Lancelot Sanderson, C.J.
1. In this ease criminal proceedings were taken against the molainant Harendra Nath Chatterjee by the petitioners Profulla Kumar Ghose and Jogesh Chandra Sarkar under Section 409 of the Indian Penal Code. The Magistrate who enquired into the complaint in those proceedings came to the conclusion that it could not be substantiated and discharged the accused person Harendra Nath Chatterjee. Thereupon Harendra Nath Chatterjee applied for sanction under Section 195 of the Criminal Procedure Code to prosecute Pro-fulla Chandra Ghose and Jogesh Chandra Sarkar under Section 211 of the Indian Penal Code, and in the alternative asked for process against these two persons under Section 500 of the Indian Penal Code. The Magistrate refused sanction under Section 195 to Harendra-Nath Chatterjee to prosecute the petitioners under Section 211, but granted process under Section 500.
2. An application was made to this Court by Mr. Monmotha Nath Mukherjae on behalf of the petitioners Profulla Kumar Ghose and Jogesh Chandra Sarkar, and he obtained a Rule which was granted on two grounds. The first ground was that the facts alleged in the petition of the opposite party did not disclose any offence under Section 500, Indian Penal Code, or 500/109, Indian Penal Code.' The second ground was that the petition for sanction to prosecute under Section 211, Indian Penal Code, having been rejected the petitioners ought not to be proceeded against under Section 500 or 500/109, 1 ndian Penal Code, on the same facts.'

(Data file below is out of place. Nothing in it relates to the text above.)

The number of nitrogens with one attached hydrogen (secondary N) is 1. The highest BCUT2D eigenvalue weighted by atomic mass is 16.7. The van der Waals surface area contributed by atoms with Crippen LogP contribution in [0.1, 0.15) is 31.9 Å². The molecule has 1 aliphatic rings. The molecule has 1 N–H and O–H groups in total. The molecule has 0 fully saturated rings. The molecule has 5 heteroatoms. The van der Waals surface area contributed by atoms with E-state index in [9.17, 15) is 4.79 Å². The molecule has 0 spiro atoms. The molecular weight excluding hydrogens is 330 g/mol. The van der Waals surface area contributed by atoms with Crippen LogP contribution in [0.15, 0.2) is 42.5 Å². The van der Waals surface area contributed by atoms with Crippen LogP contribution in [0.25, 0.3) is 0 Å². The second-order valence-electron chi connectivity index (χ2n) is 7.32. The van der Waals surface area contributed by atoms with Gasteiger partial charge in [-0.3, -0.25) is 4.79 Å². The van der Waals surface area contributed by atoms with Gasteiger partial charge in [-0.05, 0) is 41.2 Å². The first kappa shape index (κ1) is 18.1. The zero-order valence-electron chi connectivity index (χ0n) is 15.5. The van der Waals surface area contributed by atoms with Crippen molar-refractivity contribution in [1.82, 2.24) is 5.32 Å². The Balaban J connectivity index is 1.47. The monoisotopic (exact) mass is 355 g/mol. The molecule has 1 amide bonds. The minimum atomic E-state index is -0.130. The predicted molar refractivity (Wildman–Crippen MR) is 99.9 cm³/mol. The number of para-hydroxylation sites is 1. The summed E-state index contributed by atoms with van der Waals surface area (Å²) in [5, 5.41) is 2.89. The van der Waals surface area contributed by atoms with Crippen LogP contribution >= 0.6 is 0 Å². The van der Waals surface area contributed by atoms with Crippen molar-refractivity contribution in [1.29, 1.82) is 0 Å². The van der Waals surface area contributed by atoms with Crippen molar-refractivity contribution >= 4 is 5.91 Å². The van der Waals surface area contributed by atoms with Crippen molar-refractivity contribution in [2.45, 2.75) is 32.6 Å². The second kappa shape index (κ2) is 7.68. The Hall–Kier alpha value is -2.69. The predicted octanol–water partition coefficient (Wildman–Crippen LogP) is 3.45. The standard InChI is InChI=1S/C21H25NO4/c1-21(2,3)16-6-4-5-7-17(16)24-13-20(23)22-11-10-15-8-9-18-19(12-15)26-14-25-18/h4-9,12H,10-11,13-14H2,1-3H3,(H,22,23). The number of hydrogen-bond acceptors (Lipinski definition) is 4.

3. The Magistrate has sent an explanation with regard to that Rule, and after setting out what occurred he said thus: 'As I found prima facie no lawful and reasonable ground for the action taken by the petitioners against the said Harendra Nath Chatterjee under Section 409, Indian Penal Code, and the allegations in the petition of complaint in reference to the same charge were not made in good faith, I ordered the issue of process under Section 500, Indian Penal Code.'
4. I am of opinion that this Rule ought to be made absolute upon the second ground which I have already mentioned, and I will give my reasons for that opinion directly.